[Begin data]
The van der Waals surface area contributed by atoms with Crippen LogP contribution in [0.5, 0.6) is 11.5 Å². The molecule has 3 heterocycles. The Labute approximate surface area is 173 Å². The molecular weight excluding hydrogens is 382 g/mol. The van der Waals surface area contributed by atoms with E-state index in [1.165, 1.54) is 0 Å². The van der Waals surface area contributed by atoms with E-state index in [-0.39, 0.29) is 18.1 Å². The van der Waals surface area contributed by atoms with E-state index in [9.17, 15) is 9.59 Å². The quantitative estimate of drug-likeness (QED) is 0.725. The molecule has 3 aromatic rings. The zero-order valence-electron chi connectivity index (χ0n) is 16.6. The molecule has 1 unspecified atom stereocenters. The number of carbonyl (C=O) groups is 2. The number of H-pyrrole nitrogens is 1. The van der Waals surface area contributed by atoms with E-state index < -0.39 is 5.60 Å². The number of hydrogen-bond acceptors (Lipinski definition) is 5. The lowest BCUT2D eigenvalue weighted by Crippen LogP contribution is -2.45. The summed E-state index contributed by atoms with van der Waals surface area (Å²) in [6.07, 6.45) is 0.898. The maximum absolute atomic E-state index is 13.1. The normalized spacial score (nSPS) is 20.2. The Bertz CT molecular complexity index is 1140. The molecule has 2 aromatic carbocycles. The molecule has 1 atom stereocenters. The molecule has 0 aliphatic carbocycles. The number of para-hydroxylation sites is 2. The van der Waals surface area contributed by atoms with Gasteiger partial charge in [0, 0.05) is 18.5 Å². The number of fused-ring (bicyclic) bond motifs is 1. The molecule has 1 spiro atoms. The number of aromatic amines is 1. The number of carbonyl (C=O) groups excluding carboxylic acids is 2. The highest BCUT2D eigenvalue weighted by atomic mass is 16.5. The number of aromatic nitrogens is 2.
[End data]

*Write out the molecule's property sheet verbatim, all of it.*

The van der Waals surface area contributed by atoms with Crippen LogP contribution in [0.5, 0.6) is 11.5 Å². The molecule has 3 heterocycles. The Labute approximate surface area is 173 Å². The molecular weight excluding hydrogens is 382 g/mol. The van der Waals surface area contributed by atoms with E-state index in [1.165, 1.54) is 0 Å². The van der Waals surface area contributed by atoms with E-state index in [-0.39, 0.29) is 18.1 Å². The van der Waals surface area contributed by atoms with E-state index in [9.17, 15) is 9.59 Å². The quantitative estimate of drug-likeness (QED) is 0.725. The molecule has 3 aromatic rings. The zero-order valence-electron chi connectivity index (χ0n) is 16.6. The molecule has 1 unspecified atom stereocenters. The number of carbonyl (C=O) groups is 2. The number of H-pyrrole nitrogens is 1. The van der Waals surface area contributed by atoms with E-state index < -0.39 is 5.60 Å². The number of hydrogen-bond acceptors (Lipinski definition) is 5. The lowest BCUT2D eigenvalue weighted by Crippen LogP contribution is -2.45. The summed E-state index contributed by atoms with van der Waals surface area (Å²) in [6.07, 6.45) is 0.898. The maximum absolute atomic E-state index is 13.1. The normalized spacial score (nSPS) is 20.2. The Bertz CT molecular complexity index is 1140. The molecule has 2 aromatic carbocycles. The molecule has 1 atom stereocenters. The molecule has 0 aliphatic carbocycles. The number of para-hydroxylation sites is 2. The van der Waals surface area contributed by atoms with Gasteiger partial charge in [0, 0.05) is 18.5 Å². The number of fused-ring (bicyclic) bond motifs is 1. The molecule has 1 spiro atoms. The number of aromatic amines is 1. The number of carbonyl (C=O) groups excluding carboxylic acids is 2. The highest BCUT2D eigenvalue weighted by atomic mass is 16.5. The number of aromatic nitrogens is 2.